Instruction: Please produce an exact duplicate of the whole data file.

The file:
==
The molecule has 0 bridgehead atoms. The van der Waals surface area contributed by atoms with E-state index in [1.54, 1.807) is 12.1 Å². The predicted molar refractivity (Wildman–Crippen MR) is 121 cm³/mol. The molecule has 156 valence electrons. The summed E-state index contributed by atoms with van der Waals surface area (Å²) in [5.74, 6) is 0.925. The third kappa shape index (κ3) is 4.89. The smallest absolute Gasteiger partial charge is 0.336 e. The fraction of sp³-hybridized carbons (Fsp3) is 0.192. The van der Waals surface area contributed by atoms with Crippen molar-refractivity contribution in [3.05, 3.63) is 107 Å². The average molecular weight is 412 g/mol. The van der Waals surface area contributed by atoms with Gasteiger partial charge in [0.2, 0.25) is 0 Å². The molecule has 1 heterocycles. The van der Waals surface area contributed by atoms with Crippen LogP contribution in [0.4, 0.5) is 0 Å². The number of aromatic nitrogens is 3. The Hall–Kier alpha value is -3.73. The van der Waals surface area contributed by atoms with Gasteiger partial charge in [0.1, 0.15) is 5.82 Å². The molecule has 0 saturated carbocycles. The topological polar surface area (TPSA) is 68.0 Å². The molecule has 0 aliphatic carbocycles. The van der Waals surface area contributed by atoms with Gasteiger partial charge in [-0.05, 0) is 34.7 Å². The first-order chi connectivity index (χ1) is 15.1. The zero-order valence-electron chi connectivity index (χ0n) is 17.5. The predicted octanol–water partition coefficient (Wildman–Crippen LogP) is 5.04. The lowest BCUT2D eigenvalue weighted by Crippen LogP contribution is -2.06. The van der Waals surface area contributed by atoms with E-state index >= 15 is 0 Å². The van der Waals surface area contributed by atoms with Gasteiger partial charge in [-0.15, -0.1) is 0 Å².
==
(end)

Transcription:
The molecule has 0 bridgehead atoms. The van der Waals surface area contributed by atoms with E-state index in [1.54, 1.807) is 12.1 Å². The predicted molar refractivity (Wildman–Crippen MR) is 121 cm³/mol. The molecule has 156 valence electrons. The summed E-state index contributed by atoms with van der Waals surface area (Å²) in [5.74, 6) is 0.925. The third kappa shape index (κ3) is 4.89. The smallest absolute Gasteiger partial charge is 0.336 e. The fraction of sp³-hybridized carbons (Fsp3) is 0.192. The van der Waals surface area contributed by atoms with Crippen molar-refractivity contribution in [3.05, 3.63) is 107 Å². The average molecular weight is 412 g/mol. The van der Waals surface area contributed by atoms with Gasteiger partial charge in [0.2, 0.25) is 0 Å². The molecule has 1 heterocycles. The van der Waals surface area contributed by atoms with Crippen LogP contribution in [0.4, 0.5) is 0 Å². The number of aromatic nitrogens is 3. The Hall–Kier alpha value is -3.73. The van der Waals surface area contributed by atoms with Gasteiger partial charge in [0.1, 0.15) is 5.82 Å². The molecule has 0 saturated carbocycles. The topological polar surface area (TPSA) is 68.0 Å². The molecule has 0 aliphatic carbocycles. The van der Waals surface area contributed by atoms with Gasteiger partial charge in [-0.05, 0) is 34.7 Å². The first-order chi connectivity index (χ1) is 15.1. The zero-order valence-electron chi connectivity index (χ0n) is 17.5. The predicted octanol–water partition coefficient (Wildman–Crippen LogP) is 5.04. The lowest BCUT2D eigenvalue weighted by Crippen LogP contribution is -2.06. The van der Waals surface area contributed by atoms with E-state index >= 15 is 0 Å². The van der Waals surface area contributed by atoms with Gasteiger partial charge in [-0.15, -0.1) is 0 Å².